CRC_IP385_Ch011.indd 331

2/7/2008 10:06:27 AM

Intelligent and Adaptive Systems in Medicine

332

A common application of automated systems in medicine is image analysis. Such systems have been applied to the investigation of skin lesions and tissue biopsies, analysis of various forms of medical imaging, and many less patient-centered applications such as pill counting. In many cases, morphological analysis of image content can be difficult or unsuitable. Images without clear delineation of components make it difficult to automatically measure morphological features, as do images in which there is a large variation in the shape of the components. One form of image analysis that has proved to be useful in these cases is texture analysis, especially in the analysis of digitized tissue slides. The texture of an image, as perceived by a human, is a very subjective property making it very difficult to assess accurately. Words such as fine, course, smooth, rough, regular, or irregular are commonly used to describe texture, but these terms are subjective. Texture analysis is a way to extract reproducible values for features that can describe an image in terms of “coarseness,” “smoothness,” etc. There are many texture analysis techniques, ranging from the purely statistical to those that incorporate morphological information in the form of texture elements or texels. Automatic classification based on image features is a common image analysis problem. Classification is a matter of analyzing the measurable features and finding a way to use them to predict class membership. The classes might be types of tumor, prognosis, or severity. In trivial cases, there is a strong and direct correlation between one of the features and the classification, and it is a simple matter to scale the feature to create a good predictor. Unfortunately, trivial cases in real-world applications are rare and we must rely on more complex methods based on multiple features to predict classification. This chapter provides an introduction to texture analysis and statistical techniques for image classification, followed by a detailed example of a system for automated staging of dysplasia in colorectal tissue that combines multiscale color texture analysis with discriminant analysis.

11.1

Texture Analysis

Morphological analysis allows us to extract features from images that have shapes that are either delineated by a user or found using preprocessing. In many situations, this shape-based approach can be useful in the analysis of an image. However, there are many types of images that do not have clearly delineated components, making morphological analysis difficult or impossible. Before examining the medical case, first consider a general example of texture in images. Imagine that a method for estimating the number of trees in an image is implemented using morphological analysis. First, assuming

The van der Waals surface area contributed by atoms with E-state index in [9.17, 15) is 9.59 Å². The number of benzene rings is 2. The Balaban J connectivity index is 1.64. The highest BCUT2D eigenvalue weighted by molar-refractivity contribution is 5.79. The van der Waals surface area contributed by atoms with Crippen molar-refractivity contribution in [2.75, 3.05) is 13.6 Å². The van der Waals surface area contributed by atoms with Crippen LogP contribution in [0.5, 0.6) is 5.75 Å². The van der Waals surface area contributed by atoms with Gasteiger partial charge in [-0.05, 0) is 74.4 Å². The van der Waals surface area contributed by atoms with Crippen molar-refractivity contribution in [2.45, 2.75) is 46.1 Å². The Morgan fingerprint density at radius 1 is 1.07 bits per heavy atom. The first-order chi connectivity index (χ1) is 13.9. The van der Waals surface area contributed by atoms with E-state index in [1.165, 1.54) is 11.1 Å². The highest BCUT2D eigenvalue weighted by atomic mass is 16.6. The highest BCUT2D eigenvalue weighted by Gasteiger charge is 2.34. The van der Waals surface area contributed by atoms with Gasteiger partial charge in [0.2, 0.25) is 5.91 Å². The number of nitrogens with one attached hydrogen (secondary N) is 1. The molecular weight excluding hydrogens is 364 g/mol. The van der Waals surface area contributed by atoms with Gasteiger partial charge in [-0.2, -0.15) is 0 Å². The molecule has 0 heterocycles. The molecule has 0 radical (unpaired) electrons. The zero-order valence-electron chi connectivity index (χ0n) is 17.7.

CRC_IP385_Ch011.indd 332

2/7/2008 10:06:28 AM

Texture Analysis and Classiﬁcation Techniques

333

that the images will all contain trees with green leaves, we may ignore all pixels that do not have a high green component. This would leave us with (hopefully) grass and tree pixels only. Each separate area of green could then be taken to be a possible tree, and morphological analysis could be used to decide whether each blob of green is tree-shaped enough to be counted as a tree. This algorithm may work perfectly well when the trees are separate and not seen against a green background (such as grass), but beyond that, it falls apart. Now imagine that we had data on the texture of trees—we could use this to select pixels likely to contain trees and make an estimate on tree numbers from the area that they cover. The texture analysis approach is not going to be confused by partially occluded trees, trees against grass or clumps of trees that touch. In fact, if the data we have on tree textures are detailed enough, we could possibly detect different types of trees or spot those that need attention—a pine and a sycamore would have different textural properties, as would a tree getting plenty of water and one that has drooping leaves. Texture is often described as “rough,” “smooth,” “regular,” etc., but such terms are not enough to accurately describe most textures—for example, the difference in the texture of an image of a sycamore tree and a pine tree (Figure 11.1). We could say that the sycamore has a “rougher” texture than the pine, or maybe “finer” is a better description. Adding more tree types would make this even more difficult: How can we describe textures accurately, such that the descriptions can be used later to distinguish between trees of different types? Apart from the inability of such descriptions to describe texture in anything but the broadest of terms, these descriptions are subjective. One person might say that one image is twice as rough as another, whereas another person might say that it is three times as rough, or even that it is not rougher, but finer or courser.

Pine

Sycamore

FIGURE 11.1 Tree textures.

CRC_IP385_Ch011.indd 333

2/7/2008 10:06:28 AM

Intelligent and Adaptive Systems in Medicine

334